Irrigation is not like rain. It does not apply water nice and even. There are inherent inefficiencies which is called distribution uniformity. Most sprinklers at their maximum run about 65% uniformity which is not very good. This means some areas get less, some get more and if your lawn is not getting enough water as a whole, the areas that are getting more often times will be green. Those are the over watered areas in that efficiency spectrum. Add those issues to things like poor soil conditions such as rock, gravel, base, compaction and there is a huge range of what the lawn will look like as it starts to dry out. Some areas dry quicker, some slower and good soil will hold the water longer than rocky. The only solution to this is to slightly overwater some areas to get water to the less efficient areas.

No lawn when irrigated to a certain level of stress will dry to a completely uniform level. Under-irrigating will always show itself as splotchy dry and green areas.

I hope this information will be of use to you and that you will continue to trust us with your business in the future.

Justin Wilson



Austin Water restrictions by Justin Wilson
July 30, 2011, 11:16 pm
Filed under: Austin water restrictions

City of Austin is currently in stage 1 watering restrictions. Read more about this stage below from the city of Austin website.

Stage 1 water use schedule currently in effect

June 21, 2011

Stage 1 water use rules are now in effect.

Austin Water reminds its customers to remain mindful about their water use as Central Texas continues to experience drought conditions.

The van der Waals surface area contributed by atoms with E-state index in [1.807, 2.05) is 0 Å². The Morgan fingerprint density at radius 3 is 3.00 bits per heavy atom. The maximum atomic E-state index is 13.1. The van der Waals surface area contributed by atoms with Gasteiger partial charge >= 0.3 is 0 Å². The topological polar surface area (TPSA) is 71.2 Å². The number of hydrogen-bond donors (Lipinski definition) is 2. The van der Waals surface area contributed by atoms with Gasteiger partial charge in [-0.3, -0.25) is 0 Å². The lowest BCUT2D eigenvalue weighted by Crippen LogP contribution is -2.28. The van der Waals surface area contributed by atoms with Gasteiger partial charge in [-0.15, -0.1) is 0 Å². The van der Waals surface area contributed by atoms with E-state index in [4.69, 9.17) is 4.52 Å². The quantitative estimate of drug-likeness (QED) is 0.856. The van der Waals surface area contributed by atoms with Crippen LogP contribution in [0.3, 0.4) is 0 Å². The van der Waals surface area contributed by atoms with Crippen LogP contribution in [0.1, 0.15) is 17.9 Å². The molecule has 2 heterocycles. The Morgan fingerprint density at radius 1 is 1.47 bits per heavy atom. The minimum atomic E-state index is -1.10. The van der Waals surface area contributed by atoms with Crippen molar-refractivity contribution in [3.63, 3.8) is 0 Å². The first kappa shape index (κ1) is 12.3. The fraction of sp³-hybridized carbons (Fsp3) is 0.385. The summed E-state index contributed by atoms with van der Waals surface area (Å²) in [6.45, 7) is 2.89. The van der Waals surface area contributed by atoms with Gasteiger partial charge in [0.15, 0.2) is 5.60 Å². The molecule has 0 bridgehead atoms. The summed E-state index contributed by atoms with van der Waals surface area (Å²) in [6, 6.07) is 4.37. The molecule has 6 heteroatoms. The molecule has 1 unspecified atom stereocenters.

Stage 1 water restrictions remain in effect for all Austin Water customers. Stage 1 restrictions require all residential and commercial customers adhere to the two-day a week watering schedule.

All outdoor watering must be done before 10 a.m. and after 7 p.m.

Residential customers with addresses ending in an even number can water on Thursday and Sunday.

Residential customers whose addresses end in an odd number can water on Wednesday and Saturday.

Commercial and multifamily customers can water on Tuesday and Friday.

Additional details on Stage 1 restrictions can be found at waterwiseaustin.org.

There are three triggers to move to Stage 2 water restrictions:

peak day usage for Austin reaches 270 million gallons a day (mgd) in one day

260 mgd for three consecutive days.

There is also a lake-level trigger when Lake Buchanan and Lake Travis combined levels reach 900,000 acre feet.

Austin Water peak day usage for the month of May did not exceed 182 mgd, well below the stage 2 trigger. Combined lake levels of Buchanan and Travis are currently at 1.4 million acre feet. LCRA does not expect to reach the 900,000 acre feet trigger this year unless there is no significant rainfall. However, without rain, LCRA predicts the lakes could fall below 900,000 acre feet this fall.

Stage 2 restrictions include outdoor watering restricted to once a week on the designated watering day unless using a handheld hose or bucket along with other restrictions including but not limited to car washing, outdoor fountains, not serving water at restaurants unless requested by a customer.

Austin Water commends the community for its water conservation efforts during the past year. Becoming a waterwise customer is easy-just know your 3Cs, Commit, Calculate and Conserve. Commit to a waterwise lifestyle, calculate water usage with Austin Water’s online calculator and conserve 10 percent on your daily water usage.